Interzone 222 and Dark Horizons

Interzone 222 and Dark Horizons

Yet more short stories, from the British SFF magazine Interzone and the British Fantasy Society's Dark Horizons. For someone who prefers novels, I've been reading a lot of the shorter works recently.

Interzone has the usual six stories as well as news and reviews. The cover illustration, by Adam Tredowski, shows a strange, rather abstract spaceship blasting off from a planet.

Johnny and Emmy-Lou Get Married by Kim Lakin-Smith (illustrated by Warwick Fraser-Coombe): 1950s-style romance across the boundaries of futuristic US gangs, the Rocketeers and the Flies.

Unexpected Outcomes by Tim Pratt: is the Earth real – or just a simulation?

Lady of the White-Spired City by Sarah L Edwards (illustrated by Martin Bland): an imperial envoy revisits the backward planet from which she had fled centuries before.

Microcosmos by Nina Allen: a dystopian near-future Earth adapting to changed circumstances, and the personal costs of this.

Ys by Aliette De Bodard (illustrated by Mark Pexton): the magical drowned world of Ys emerges, figuratively and literally, into the life of a young woman.

Mother of Champions by Sean McMullen (illustrated by Anne Stone-Coyote): cheetahs are not at all what we think – they have evolved to perfection!

An entertaining and varied collection which I enjoyed. I'd have to award the medal to Sean McMullen for sheer originality, with a mention in dispatches for Tim Pratt's intriguing take on his theme.

Dark Horizons goes one better with seven stories, plus five poems and several articles including an interview with Robert Holdstock (ancient woodland magic) and summary reviews of the work of David Gemmell (I haven't yet read) plus the Elfin Fantasies of James P Blaylock (quirky tales which I recall enjoying).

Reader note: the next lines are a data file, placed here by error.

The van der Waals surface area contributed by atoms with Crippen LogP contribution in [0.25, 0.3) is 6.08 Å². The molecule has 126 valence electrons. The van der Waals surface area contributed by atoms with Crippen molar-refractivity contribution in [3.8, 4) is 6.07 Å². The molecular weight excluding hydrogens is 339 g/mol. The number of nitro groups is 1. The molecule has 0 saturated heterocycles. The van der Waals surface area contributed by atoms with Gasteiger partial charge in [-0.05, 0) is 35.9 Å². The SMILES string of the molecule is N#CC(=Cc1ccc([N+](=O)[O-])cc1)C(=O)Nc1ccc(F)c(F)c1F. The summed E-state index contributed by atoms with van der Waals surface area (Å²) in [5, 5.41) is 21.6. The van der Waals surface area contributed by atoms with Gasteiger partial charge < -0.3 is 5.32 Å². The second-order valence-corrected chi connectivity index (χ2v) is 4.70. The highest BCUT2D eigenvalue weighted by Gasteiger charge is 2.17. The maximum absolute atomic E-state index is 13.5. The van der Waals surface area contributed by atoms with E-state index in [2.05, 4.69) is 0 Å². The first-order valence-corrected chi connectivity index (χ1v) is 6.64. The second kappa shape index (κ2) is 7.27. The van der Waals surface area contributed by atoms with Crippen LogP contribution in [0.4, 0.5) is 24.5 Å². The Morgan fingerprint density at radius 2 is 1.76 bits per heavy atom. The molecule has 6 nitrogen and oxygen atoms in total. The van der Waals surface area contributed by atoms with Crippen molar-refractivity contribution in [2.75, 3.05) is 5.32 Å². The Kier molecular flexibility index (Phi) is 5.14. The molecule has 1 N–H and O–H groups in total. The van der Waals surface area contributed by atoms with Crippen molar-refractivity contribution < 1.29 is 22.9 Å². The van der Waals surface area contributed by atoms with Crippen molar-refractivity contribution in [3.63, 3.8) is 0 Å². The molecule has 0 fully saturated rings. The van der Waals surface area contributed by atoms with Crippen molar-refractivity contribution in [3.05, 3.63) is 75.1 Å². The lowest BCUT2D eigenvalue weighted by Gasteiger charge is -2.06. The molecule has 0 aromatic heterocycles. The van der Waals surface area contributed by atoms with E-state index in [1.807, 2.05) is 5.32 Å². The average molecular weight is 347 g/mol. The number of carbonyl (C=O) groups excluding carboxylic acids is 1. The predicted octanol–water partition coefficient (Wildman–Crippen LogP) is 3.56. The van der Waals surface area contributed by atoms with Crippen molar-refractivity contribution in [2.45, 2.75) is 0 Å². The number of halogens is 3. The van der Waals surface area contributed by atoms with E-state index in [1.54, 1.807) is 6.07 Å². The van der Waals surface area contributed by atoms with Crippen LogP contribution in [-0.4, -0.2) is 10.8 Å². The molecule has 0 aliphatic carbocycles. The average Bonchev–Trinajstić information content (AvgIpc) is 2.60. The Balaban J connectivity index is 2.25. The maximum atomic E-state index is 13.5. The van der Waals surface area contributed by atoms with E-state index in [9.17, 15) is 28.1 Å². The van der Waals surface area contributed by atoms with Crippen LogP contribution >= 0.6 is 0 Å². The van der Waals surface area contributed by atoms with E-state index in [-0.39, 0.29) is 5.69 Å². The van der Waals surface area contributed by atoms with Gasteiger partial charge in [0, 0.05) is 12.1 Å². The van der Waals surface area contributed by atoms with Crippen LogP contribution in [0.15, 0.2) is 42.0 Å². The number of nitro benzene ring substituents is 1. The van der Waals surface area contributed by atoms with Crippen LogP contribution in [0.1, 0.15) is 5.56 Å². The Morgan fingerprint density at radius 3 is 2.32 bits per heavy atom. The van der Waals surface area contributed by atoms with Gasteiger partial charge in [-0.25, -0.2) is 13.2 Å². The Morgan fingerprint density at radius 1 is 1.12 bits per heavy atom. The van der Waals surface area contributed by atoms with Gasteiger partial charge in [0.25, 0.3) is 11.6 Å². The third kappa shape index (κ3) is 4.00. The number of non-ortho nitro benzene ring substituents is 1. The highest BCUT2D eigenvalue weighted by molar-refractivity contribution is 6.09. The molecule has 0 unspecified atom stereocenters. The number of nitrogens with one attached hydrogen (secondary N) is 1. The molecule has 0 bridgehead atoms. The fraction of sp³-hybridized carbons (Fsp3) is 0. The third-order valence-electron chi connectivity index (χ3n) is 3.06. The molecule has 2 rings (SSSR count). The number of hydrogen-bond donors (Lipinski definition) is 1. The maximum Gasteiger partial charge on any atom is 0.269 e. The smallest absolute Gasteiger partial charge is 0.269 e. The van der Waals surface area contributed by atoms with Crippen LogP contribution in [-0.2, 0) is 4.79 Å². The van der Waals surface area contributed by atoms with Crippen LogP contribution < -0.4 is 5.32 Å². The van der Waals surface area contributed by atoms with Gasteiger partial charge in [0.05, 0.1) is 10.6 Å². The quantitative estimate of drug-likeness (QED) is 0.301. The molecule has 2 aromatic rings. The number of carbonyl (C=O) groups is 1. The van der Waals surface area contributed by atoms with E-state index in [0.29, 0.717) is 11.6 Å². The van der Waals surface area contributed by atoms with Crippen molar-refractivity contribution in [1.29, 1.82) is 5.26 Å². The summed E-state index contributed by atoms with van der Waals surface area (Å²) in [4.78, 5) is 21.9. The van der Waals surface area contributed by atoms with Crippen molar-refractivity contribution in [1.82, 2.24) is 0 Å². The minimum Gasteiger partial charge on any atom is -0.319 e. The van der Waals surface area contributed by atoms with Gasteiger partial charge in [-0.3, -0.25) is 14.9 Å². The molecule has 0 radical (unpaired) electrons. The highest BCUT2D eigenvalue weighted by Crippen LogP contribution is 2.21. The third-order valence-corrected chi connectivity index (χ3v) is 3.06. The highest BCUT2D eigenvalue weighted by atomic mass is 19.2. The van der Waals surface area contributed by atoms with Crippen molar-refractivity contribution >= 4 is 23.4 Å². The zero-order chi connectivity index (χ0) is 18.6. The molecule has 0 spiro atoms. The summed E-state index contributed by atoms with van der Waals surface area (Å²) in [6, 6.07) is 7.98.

Passing Through by Jim Steel: a brief episode set in a grim medieval world

For a Strong, Healthy Body by Andrew Knighton: the consequences of not properly disposing of factory waste.

Nanna Barrows by Jan Edwards: a sick boy is helped by the traditional healer who lives opposite – but there is more…

The Putrimaniac by Brendan Connell: a gruesome tale of tastes and sensibilities running out of control.

Telemura by Douglas Thompson: a horror-filled house and paint of a strange, magical colour.

Everything He Touched, Burned by Mathew F Riley: life in the tunnels under a city.

Beyond the Fifth Sky by Ross Gresham: navigating the underground seas of a strange planet.

Horror is not my favourite genre and I usually prefer SF to fantasy, so no surprise that Ross Gresham's tale appealed to me the most, although Matthew Riley's atmospheric story also sticks in the memory.

The poems are mostly short and elliptical but I have to mention the heroic Chronicle of a Conflagration by Skadi meic Beorh: a graphic three-page account of a battle between the followers of Odin and Lugh, written in triplets in an epic style.

(This entry is cross-posted from my science-fiction & fantasy blog.)